Dear Republicans, keep your hands off Obamacare

By: Brian Smith, Columnist

This week, President Donald Trump officially stated that he may pause efforts to repeal the Affordable Care Act until after 2020. The announcement comes after many years of political opposition to the legislation since its enactment in 2010. Now, nine years on, Republicans have remained unsuccessful at repealing it despite controlling all major branches of government and seem to have no effective plan in place. So why this sudden change in tone from a president who made repealing this law a top priority on his campaign trail?

To further examine this question, we must first recognize what this law has done to help millions of people, along with the many Republican efforts to repeal it. For starters, it should be noted that Obamacare has provided affordable health insurance to some twenty-million Americans. Through taxing big insurance companies and top one percent earners, the Affordable Care Act has successfully made good care at a fair price a reality for many impoverished Americans.

Additionally, Obamacare added provisions that make it so individuals with pre-existing conditions cannot be denied health insurance because they are already sick or have certain health issues. Furthermore, this law makes it so that kids can remain on their parent’s insurance plans until they are 26 years old. This is so young people straight out of college can begin paying off loans and settling down before going into an open enrollment period of 60 days where they can find an insurance plan that best suits them.

Despite the many benefits this law has proven to offer, Republicans have remained adamant to repeal it. This is due to the hysteria around the idea of socialized medicine in America. However, what Republicans fail to acknowledge is that repealing the Affordable Care Act would actually increase the deficit, something Obamacare never did despite providing government subsidized healthcare. Originally, Republicans offered the idea of “repeal and replace,” however, after many years of failing to sell Americans on their detrimental replacement plans, they instead simplified this effort by just trying to repeal the law.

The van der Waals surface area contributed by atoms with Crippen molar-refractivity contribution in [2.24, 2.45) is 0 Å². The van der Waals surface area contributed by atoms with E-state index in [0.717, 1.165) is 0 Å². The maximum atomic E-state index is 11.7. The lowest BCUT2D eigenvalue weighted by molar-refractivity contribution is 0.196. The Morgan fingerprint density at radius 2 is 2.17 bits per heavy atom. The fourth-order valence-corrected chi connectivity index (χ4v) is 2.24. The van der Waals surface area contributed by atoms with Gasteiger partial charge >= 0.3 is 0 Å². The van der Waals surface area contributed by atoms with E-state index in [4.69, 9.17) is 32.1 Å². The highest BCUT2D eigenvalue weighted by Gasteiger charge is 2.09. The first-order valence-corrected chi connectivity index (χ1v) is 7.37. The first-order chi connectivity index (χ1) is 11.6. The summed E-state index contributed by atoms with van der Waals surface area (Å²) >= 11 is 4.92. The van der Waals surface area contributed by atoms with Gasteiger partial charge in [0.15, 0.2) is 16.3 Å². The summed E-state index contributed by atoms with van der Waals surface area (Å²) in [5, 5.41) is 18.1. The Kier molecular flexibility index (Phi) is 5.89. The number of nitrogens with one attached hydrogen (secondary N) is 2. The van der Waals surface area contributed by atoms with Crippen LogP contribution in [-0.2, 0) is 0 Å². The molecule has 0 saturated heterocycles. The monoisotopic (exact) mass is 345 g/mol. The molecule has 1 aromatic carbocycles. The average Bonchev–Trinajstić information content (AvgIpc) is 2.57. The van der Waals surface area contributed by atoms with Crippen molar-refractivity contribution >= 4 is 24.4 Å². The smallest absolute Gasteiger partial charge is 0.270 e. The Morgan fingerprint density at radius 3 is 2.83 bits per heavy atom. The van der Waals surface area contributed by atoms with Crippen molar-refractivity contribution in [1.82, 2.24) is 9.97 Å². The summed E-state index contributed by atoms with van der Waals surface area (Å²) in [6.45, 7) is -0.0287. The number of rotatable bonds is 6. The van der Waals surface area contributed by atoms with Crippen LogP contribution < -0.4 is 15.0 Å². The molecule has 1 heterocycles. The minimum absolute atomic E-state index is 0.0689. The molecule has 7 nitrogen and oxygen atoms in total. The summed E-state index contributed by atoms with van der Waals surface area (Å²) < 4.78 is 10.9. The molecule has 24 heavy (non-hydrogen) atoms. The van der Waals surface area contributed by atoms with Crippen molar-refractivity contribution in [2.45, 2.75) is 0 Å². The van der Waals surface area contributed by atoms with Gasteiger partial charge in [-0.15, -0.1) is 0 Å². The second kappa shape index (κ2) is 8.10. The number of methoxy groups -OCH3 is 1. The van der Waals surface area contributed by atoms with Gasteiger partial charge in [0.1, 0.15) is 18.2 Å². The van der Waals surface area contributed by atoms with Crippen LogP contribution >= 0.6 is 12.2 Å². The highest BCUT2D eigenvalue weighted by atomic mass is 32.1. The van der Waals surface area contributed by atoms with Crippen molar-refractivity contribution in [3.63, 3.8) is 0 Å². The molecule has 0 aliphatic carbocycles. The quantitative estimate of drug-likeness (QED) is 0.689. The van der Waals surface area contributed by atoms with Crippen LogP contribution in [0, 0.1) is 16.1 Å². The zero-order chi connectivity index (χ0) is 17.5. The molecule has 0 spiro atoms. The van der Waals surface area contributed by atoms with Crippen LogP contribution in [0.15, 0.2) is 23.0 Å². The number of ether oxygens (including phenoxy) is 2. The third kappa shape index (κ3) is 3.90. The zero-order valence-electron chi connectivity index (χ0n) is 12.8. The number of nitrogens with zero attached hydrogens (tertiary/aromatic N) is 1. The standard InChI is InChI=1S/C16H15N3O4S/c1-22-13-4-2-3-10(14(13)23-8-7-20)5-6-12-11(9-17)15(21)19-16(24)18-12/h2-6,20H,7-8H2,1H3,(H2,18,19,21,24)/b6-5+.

Still, many moderate Republicans joined Democrats in blocking these attempts, which would strip coverage from millions and end the provisions that have gained public support such as covering pre-existing conditions and the 26 year old age limit. In 2017, Republicans passed “The American Healthcare Act of 2017,” otherwise known as “Trumpcare.” Rather than fix what they called a broken system, this bill instead stripped an estimated 22 million people of healthcare by getting rid of individual and employer mandates.

Additionally, Trumpcare hiked premiums on older Americans at a rate of five times more than their younger counterparts. To pay for this legislation, Republicans will cut nearly $834 billion in Medicaid over 10 years that assists many Americans in paying for a variety of needed medical services obtained under Obamacare.

So, instead of the repeal and replace plan that Republicans have promised for years, all that has been achieved are a variety of partial repeals of Obamacare provisions and various cuts in services that many Americans depend on. Rather than cutting premium costs, Republican policy has instead led to a greater gap in healthcare inequality and raised premiums for those who weren’t already kicked off their insurance plans under Trumpcare.

With such a botched effort at Republican healthcare reform, it’s no wonder moderates have shied away from any full repeal on Obamacare.

This is because many Americans like the idea of covering pre-existing conditions, providing a more certain future for their kids, and having access to needed medications that may otherwise be unaffordable.

Before Republicans can even discuss repealing Obamacare, they should get serious about bringing real solutions to the table, and offer Americans a realistic alternative. With all the damage that Trumpcare has caused, it’s no wonder Republicans don’t want to discuss healthcare any further until after the 2020 election.

After all, stripping affordable healthcare away from millions of Americans and adding to the deficit is not a solid platform message to stand on.

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